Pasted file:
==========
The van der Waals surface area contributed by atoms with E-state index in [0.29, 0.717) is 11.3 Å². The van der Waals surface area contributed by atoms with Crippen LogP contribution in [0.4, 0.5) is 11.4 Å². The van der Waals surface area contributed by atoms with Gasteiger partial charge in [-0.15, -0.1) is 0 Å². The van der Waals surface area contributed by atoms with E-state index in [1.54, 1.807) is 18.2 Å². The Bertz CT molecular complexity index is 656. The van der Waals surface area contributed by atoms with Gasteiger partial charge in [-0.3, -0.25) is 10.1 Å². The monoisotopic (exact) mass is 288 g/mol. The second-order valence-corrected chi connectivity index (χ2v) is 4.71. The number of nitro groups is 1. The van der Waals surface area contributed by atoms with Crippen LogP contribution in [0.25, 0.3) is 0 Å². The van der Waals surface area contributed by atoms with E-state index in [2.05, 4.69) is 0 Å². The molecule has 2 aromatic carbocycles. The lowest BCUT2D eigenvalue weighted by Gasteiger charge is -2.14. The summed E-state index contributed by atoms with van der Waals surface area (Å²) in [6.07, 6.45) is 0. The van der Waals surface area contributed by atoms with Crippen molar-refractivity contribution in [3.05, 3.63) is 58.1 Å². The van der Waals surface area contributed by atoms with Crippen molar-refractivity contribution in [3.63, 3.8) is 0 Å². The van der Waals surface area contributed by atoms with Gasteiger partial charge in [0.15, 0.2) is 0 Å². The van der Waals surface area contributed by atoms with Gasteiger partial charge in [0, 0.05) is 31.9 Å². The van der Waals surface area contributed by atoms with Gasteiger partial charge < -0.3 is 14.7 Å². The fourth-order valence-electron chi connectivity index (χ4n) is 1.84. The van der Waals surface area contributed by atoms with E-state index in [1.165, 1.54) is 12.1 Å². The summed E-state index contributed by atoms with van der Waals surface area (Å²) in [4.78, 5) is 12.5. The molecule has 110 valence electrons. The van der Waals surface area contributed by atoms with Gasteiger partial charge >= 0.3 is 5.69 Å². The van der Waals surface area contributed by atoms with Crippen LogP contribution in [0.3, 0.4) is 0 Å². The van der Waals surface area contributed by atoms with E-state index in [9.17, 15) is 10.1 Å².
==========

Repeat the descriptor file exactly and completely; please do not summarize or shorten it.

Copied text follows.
The van der Waals surface area contributed by atoms with E-state index in [0.29, 0.717) is 11.3 Å². The van der Waals surface area contributed by atoms with Crippen LogP contribution in [0.4, 0.5) is 11.4 Å². The van der Waals surface area contributed by atoms with Gasteiger partial charge in [-0.15, -0.1) is 0 Å². The van der Waals surface area contributed by atoms with E-state index in [1.54, 1.807) is 18.2 Å². The Bertz CT molecular complexity index is 656. The van der Waals surface area contributed by atoms with Gasteiger partial charge in [-0.3, -0.25) is 10.1 Å². The monoisotopic (exact) mass is 288 g/mol. The second-order valence-corrected chi connectivity index (χ2v) is 4.71. The number of nitro groups is 1. The van der Waals surface area contributed by atoms with Crippen LogP contribution in [0.25, 0.3) is 0 Å². The van der Waals surface area contributed by atoms with E-state index in [2.05, 4.69) is 0 Å². The molecule has 2 aromatic carbocycles. The lowest BCUT2D eigenvalue weighted by Gasteiger charge is -2.14. The summed E-state index contributed by atoms with van der Waals surface area (Å²) in [6.07, 6.45) is 0. The van der Waals surface area contributed by atoms with Crippen molar-refractivity contribution in [3.05, 3.63) is 58.1 Å². The van der Waals surface area contributed by atoms with Crippen molar-refractivity contribution in [3.63, 3.8) is 0 Å². The van der Waals surface area contributed by atoms with Gasteiger partial charge in [0.15, 0.2) is 0 Å². The van der Waals surface area contributed by atoms with Gasteiger partial charge in [0, 0.05) is 31.9 Å². The van der Waals surface area contributed by atoms with Gasteiger partial charge < -0.3 is 14.7 Å². The fourth-order valence-electron chi connectivity index (χ4n) is 1.84. The van der Waals surface area contributed by atoms with E-state index in [1.165, 1.54) is 12.1 Å². The summed E-state index contributed by atoms with van der Waals surface area (Å²) in [4.78, 5) is 12.5. The molecule has 110 valence electrons. The van der Waals surface area contributed by atoms with Gasteiger partial charge >= 0.3 is 5.69 Å². The van der Waals surface area contributed by atoms with Crippen LogP contribution in [0.3, 0.4) is 0 Å². The van der Waals surface area contributed by atoms with E-state index in [9.17, 15) is 10.1 Å².